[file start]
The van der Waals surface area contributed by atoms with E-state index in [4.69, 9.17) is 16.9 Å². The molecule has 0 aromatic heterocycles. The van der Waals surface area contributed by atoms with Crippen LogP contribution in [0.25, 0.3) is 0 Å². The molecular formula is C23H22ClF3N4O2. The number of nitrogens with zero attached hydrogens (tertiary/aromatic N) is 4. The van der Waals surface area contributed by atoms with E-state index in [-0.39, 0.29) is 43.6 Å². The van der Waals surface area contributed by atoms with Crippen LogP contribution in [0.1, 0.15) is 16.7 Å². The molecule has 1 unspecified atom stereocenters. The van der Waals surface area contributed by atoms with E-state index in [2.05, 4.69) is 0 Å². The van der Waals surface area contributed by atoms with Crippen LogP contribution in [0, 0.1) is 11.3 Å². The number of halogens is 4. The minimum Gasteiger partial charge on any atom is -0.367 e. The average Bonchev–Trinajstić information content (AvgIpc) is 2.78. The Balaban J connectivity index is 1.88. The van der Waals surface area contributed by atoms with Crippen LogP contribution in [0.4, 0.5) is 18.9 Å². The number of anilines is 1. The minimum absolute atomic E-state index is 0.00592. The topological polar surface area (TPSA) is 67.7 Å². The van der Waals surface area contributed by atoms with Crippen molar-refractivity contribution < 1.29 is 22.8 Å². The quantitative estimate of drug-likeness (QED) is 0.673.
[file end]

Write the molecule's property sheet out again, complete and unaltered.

The van der Waals surface area contributed by atoms with E-state index in [4.69, 9.17) is 16.9 Å². The molecule has 0 aromatic heterocycles. The van der Waals surface area contributed by atoms with Crippen LogP contribution in [0.25, 0.3) is 0 Å². The molecular formula is C23H22ClF3N4O2. The number of nitrogens with zero attached hydrogens (tertiary/aromatic N) is 4. The van der Waals surface area contributed by atoms with E-state index in [-0.39, 0.29) is 43.6 Å². The van der Waals surface area contributed by atoms with Crippen LogP contribution in [0.1, 0.15) is 16.7 Å². The molecule has 1 unspecified atom stereocenters. The van der Waals surface area contributed by atoms with E-state index in [2.05, 4.69) is 0 Å². The van der Waals surface area contributed by atoms with Crippen LogP contribution in [0, 0.1) is 11.3 Å². The number of halogens is 4. The minimum Gasteiger partial charge on any atom is -0.367 e. The average Bonchev–Trinajstić information content (AvgIpc) is 2.78. The Balaban J connectivity index is 1.88. The van der Waals surface area contributed by atoms with Crippen LogP contribution in [0.4, 0.5) is 18.9 Å². The number of anilines is 1. The minimum absolute atomic E-state index is 0.00592. The topological polar surface area (TPSA) is 67.7 Å². The van der Waals surface area contributed by atoms with Crippen molar-refractivity contribution < 1.29 is 22.8 Å². The quantitative estimate of drug-likeness (QED) is 0.673.